vampire weekend

Book-smart indie rockers? Never. The band, courtesy of Vampire Weekend.

Today’s weather is bumming me out. Everything I want to do is outdoors this weekend, and this soggy gray business doesn’t bode well. That’s why I’ve made two sets of plans: one inside, one out.

OUTDOOR EDITION
Dancing Til Dusk, those free outdoor dance lessons in parks across the city, continue through September 9, with a salsa lesson starting at 6 tonight at Olympic Sculpture Park.

We’ll be back in OSP on Friday night for the return of Seattle Art Museum’s late-night party, SAM Remix. Reasons why you should go: 1) Truckasaurus’s lo-fi set. 2) The giant collaborative comic drawing. 3) Absinthe. Fun starts at 8; first 50 people to show up wearing Day-Glo neon get in for free.

On Saturday evening, Northwest Film Forum hosts the fifth annual Seattle Bike-in at Cal Anderson park. Grab your favorite two-wheeler and head there at 7 for free concerts; Pee-Wee’s Big Adventure screens around 9.

And then, there are the outdoor concerts… This weekend alone, Vampire Weekend plays Marymoor Park (Sunday), Herbie Hancock is at Woodland Park Zoo (Sunday), Crowded House plays Chateau Ste Michelle (Saturday), and Mt. St. Helens Vietnam Band rocks the Mural Amphitheatre (free Friday show).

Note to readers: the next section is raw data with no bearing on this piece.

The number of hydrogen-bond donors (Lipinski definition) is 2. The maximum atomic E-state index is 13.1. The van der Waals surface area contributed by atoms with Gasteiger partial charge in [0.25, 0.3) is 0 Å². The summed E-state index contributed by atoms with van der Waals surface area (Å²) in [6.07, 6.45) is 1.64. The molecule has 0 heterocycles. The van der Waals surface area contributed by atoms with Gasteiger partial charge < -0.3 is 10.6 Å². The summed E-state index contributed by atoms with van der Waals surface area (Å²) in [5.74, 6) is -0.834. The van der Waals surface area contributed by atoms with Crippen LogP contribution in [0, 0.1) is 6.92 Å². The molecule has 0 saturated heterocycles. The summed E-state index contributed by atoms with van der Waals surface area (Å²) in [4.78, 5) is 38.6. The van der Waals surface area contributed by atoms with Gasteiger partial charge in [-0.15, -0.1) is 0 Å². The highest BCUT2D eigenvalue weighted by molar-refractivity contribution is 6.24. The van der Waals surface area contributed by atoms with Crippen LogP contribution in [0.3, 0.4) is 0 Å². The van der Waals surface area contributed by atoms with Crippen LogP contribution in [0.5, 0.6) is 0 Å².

INDOOR EDITION
Discover the mechanics of human cannonballs and “packanatomicalization” (the art of cramming yourself into really small spaces), or test your own skills on the high wire, nine feet off the ground at Pacific Science Center’s Circus! Science Under the Big Top. (Family friendly; exhibit closes Sept 6.)

Before the Frye opened in 1952, the museum’s benefactors, Charles and Emma Frye, hung their expansive collection of early-twentieth-century European paintings in their home. This showcase of more than 150 pieces, Tête-à-tête, recreates that intimate, salonlike experience. It’s on display through September 6.

Two films worth seeing:
Ken Loach’s dry comedy Looking for Eric, about a depressed postal worker and football fanatic who turns to legendary Man U footballer Eric Cantona—his imaginary guardian angel—for inspiration. It’s at Film Forum Friday through September 2.

Scott Pilgrim vs. the World, the action comedy based on Bryan Lee O’Malley’s graphic novels about a 23-year-old slacker who has to defeat seven evil ex’s to get his dream girl. It’s in theaters now, but catch it at Seattle Cinerama before the theater closes on August 30 for two months for upgrades.